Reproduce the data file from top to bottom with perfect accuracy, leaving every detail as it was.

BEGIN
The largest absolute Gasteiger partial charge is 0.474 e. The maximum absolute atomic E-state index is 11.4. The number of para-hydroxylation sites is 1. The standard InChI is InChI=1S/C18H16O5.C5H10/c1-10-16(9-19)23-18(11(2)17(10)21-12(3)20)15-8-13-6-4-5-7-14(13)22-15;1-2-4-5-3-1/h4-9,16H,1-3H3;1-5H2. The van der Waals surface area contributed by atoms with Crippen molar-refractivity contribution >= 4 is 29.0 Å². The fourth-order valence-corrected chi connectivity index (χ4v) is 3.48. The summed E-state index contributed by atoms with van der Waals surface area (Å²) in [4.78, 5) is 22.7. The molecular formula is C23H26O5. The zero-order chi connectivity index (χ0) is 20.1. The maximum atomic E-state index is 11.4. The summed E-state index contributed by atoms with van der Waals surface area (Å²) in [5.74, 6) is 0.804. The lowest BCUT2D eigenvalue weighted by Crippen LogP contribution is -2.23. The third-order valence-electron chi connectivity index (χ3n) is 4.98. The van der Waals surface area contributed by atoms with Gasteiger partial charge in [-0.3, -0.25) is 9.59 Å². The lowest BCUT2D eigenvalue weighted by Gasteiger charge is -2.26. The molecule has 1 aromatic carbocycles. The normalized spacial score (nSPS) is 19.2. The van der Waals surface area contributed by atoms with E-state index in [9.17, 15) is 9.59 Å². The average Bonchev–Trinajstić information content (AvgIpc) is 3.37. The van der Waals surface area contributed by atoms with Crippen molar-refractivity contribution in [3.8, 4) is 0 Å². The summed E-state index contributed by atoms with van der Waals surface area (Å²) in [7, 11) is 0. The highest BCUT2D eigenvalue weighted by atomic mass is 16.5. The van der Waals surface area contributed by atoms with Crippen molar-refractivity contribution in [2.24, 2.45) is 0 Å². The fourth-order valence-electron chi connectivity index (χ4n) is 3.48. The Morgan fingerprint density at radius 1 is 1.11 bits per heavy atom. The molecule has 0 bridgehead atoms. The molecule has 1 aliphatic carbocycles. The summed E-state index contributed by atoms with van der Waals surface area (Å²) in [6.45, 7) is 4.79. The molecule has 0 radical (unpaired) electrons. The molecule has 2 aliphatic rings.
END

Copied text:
The largest absolute Gasteiger partial charge is 0.474 e. The maximum absolute atomic E-state index is 11.4. The number of para-hydroxylation sites is 1. The standard InChI is InChI=1S/C18H16O5.C5H10/c1-10-16(9-19)23-18(11(2)17(10)21-12(3)20)15-8-13-6-4-5-7-14(13)22-15;1-2-4-5-3-1/h4-9,16H,1-3H3;1-5H2. The van der Waals surface area contributed by atoms with Crippen molar-refractivity contribution >= 4 is 29.0 Å². The fourth-order valence-corrected chi connectivity index (χ4v) is 3.48. The summed E-state index contributed by atoms with van der Waals surface area (Å²) in [4.78, 5) is 22.7. The molecular formula is C23H26O5. The zero-order chi connectivity index (χ0) is 20.1. The maximum atomic E-state index is 11.4. The summed E-state index contributed by atoms with van der Waals surface area (Å²) in [5.74, 6) is 0.804. The lowest BCUT2D eigenvalue weighted by Crippen LogP contribution is -2.23. The third-order valence-electron chi connectivity index (χ3n) is 4.98. The van der Waals surface area contributed by atoms with Gasteiger partial charge in [-0.3, -0.25) is 9.59 Å². The lowest BCUT2D eigenvalue weighted by Gasteiger charge is -2.26. The molecule has 1 aromatic carbocycles. The normalized spacial score (nSPS) is 19.2. The van der Waals surface area contributed by atoms with E-state index in [9.17, 15) is 9.59 Å². The average Bonchev–Trinajstić information content (AvgIpc) is 3.37. The van der Waals surface area contributed by atoms with Crippen molar-refractivity contribution in [3.8, 4) is 0 Å². The summed E-state index contributed by atoms with van der Waals surface area (Å²) in [7, 11) is 0. The highest BCUT2D eigenvalue weighted by atomic mass is 16.5. The van der Waals surface area contributed by atoms with Crippen molar-refractivity contribution in [2.24, 2.45) is 0 Å². The fourth-order valence-electron chi connectivity index (χ4n) is 3.48. The Morgan fingerprint density at radius 1 is 1.11 bits per heavy atom. The molecule has 0 bridgehead atoms. The molecule has 1 aliphatic carbocycles. The summed E-state index contributed by atoms with van der Waals surface area (Å²) in [6.45, 7) is 4.79. The molecule has 0 radical (unpaired) electrons. The molecule has 2 aliphatic rings.